QUESTION:

Would it be accurate to say that after Jesus’ death the first-century Christians turned him into an enduring symbol of the very sacrificial system that he himself rejected in life? By ‘sacrificial system’ I’m referring both to the ancient lamb/goat-based traditions surrounding Yom Kippur, as well as to the later lamb sacrifices conducted by the Jerusalem temple priests during Jesus’ day, etc. And, by the word ‘rejected,’ I’m wondering if Jesus having upset the moneychanger’s tables at the temple was his way of disparaging the very notion of paying money to buy a lamb for a priest to sacrifice in order to atone for one’s sins.

 

RESPONSE:

This is an interesting question, with several intriguing aspects: 1) Did Jesus reject the Jewish sacrificial system? 2) Did his followers borrow their imagery for the salvific character of his death from the Jewish sacrificial system? 3) If so, were they not embracing precisely what he abandoned?

I think the easiest question to answer is #2: Yes, I think the early followers of Jesus did see his death as an atoning sacrifice, and for this imagery they relied on what they knew. Since they (the very first followers of Jesus, even before Paul) were Jewish, what they knew about atonement came from their own religious experiences, practices, and Scripture. Jesus’ death for them was an atonement for sin, the perfect sacrifice that – eventually they came to think – replaced the sacrifices in the Temple. I should hedge a bit and say that it is not clear that the earliest Christians thought that there was no longer any need for Temple sacrifice. The book of Acts, at least, indicates that they continued to attend the Temple and there is nothing to suggest they did not offer sacrifices still. But after a while, it came to be thought that with the death of Jesus, further sacrifice was no longer necessary. Paul himself has this sacrificial understanding of Jesus’ death clearly in mind, as evident from such passages as Rom. 3:24-25, and Paul’s somewhat peculiar statement that “Christ our Passover has been sacrificed for us.” (The reason it’s peculiar is that the Passover lamb that was sacrificed was not understood to be for atonement.)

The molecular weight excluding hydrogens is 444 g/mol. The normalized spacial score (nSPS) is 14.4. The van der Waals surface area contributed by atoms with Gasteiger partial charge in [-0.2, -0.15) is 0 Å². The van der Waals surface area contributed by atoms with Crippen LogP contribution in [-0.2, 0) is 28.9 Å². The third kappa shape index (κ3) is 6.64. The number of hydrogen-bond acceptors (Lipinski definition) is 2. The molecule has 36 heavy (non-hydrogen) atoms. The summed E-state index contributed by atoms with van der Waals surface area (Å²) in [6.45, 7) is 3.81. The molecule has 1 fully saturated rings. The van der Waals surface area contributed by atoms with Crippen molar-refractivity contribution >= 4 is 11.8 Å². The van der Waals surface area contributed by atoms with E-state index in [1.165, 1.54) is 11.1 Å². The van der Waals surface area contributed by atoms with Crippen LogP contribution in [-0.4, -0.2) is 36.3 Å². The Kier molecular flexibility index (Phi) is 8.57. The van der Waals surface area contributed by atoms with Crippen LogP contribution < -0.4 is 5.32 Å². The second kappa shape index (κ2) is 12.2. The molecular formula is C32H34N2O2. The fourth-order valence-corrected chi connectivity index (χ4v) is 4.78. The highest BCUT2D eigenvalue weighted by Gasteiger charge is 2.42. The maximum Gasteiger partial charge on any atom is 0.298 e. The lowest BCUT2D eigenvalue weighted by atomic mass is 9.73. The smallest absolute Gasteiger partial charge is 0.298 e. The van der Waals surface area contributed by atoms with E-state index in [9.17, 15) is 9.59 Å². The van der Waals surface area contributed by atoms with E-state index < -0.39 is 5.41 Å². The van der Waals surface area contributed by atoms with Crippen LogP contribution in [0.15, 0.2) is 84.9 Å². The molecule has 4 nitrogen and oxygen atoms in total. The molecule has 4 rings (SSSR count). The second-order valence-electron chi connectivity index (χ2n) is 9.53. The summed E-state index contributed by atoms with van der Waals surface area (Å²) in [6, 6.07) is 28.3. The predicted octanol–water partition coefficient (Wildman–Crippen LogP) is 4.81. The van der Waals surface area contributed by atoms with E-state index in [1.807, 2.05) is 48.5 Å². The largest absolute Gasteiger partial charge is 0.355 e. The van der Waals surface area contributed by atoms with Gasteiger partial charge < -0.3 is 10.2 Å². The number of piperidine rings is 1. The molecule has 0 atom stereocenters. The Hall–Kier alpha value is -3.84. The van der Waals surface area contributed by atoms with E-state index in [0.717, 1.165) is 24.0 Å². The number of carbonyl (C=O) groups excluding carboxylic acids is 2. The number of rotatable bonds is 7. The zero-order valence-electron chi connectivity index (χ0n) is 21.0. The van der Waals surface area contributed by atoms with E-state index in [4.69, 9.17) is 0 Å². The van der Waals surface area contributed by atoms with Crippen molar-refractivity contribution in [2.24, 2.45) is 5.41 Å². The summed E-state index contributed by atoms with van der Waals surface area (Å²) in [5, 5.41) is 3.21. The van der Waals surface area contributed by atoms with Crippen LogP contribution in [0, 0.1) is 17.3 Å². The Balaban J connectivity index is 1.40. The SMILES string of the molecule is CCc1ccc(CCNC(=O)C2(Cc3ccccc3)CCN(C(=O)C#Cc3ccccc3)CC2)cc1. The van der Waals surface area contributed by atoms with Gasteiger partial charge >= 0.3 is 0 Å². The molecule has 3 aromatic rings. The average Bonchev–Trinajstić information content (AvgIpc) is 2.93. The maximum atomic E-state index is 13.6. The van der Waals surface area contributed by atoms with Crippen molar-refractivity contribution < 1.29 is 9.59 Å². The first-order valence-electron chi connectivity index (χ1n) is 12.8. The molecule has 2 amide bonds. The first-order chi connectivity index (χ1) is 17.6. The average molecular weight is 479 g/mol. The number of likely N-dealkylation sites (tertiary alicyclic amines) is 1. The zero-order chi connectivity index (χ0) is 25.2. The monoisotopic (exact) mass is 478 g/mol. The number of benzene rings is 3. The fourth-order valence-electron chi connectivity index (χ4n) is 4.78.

The answer to question #3 – isn’t it ironic that the Christians embraced what Jesus rejected – hinges on the answer to #1 – did Jesus reject the Jewish sacrificial system?

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